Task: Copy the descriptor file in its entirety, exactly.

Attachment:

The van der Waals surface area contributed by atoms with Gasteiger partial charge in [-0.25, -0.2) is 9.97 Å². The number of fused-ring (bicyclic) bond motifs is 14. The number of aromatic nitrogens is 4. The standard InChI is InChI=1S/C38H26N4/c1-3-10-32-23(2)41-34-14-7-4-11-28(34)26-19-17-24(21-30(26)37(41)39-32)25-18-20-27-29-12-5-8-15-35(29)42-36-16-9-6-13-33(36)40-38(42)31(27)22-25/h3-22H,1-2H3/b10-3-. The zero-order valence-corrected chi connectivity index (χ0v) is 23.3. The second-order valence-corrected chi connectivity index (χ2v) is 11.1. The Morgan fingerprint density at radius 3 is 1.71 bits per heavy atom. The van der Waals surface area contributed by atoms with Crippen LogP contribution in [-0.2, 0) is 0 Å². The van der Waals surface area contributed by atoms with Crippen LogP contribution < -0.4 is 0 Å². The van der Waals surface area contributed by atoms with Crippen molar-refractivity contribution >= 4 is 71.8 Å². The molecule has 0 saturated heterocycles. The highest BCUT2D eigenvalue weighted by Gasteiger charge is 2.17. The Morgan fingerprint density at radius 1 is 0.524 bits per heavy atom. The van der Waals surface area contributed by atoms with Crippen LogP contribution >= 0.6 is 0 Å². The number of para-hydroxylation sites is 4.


The van der Waals surface area contributed by atoms with Gasteiger partial charge in [-0.25, -0.2) is 9.97 Å². The number of fused-ring (bicyclic) bond motifs is 14. The number of aromatic nitrogens is 4. The standard InChI is InChI=1S/C38H26N4/c1-3-10-32-23(2)41-34-14-7-4-11-28(34)26-19-17-24(21-30(26)37(41)39-32)25-18-20-27-29-12-5-8-15-35(29)42-36-16-9-6-13-33(36)40-38(42)31(27)22-25/h3-22H,1-2H3/b10-3-. The zero-order valence-corrected chi connectivity index (χ0v) is 23.3. The second-order valence-corrected chi connectivity index (χ2v) is 11.1. The Morgan fingerprint density at radius 3 is 1.71 bits per heavy atom. The van der Waals surface area contributed by atoms with Crippen LogP contribution in [-0.2, 0) is 0 Å². The van der Waals surface area contributed by atoms with Crippen LogP contribution < -0.4 is 0 Å². The van der Waals surface area contributed by atoms with Crippen molar-refractivity contribution >= 4 is 71.8 Å². The molecule has 0 saturated heterocycles. The highest BCUT2D eigenvalue weighted by Gasteiger charge is 2.17. The Morgan fingerprint density at radius 1 is 0.524 bits per heavy atom. The van der Waals surface area contributed by atoms with Crippen LogP contribution >= 0.6 is 0 Å². The number of para-hydroxylation sites is 4.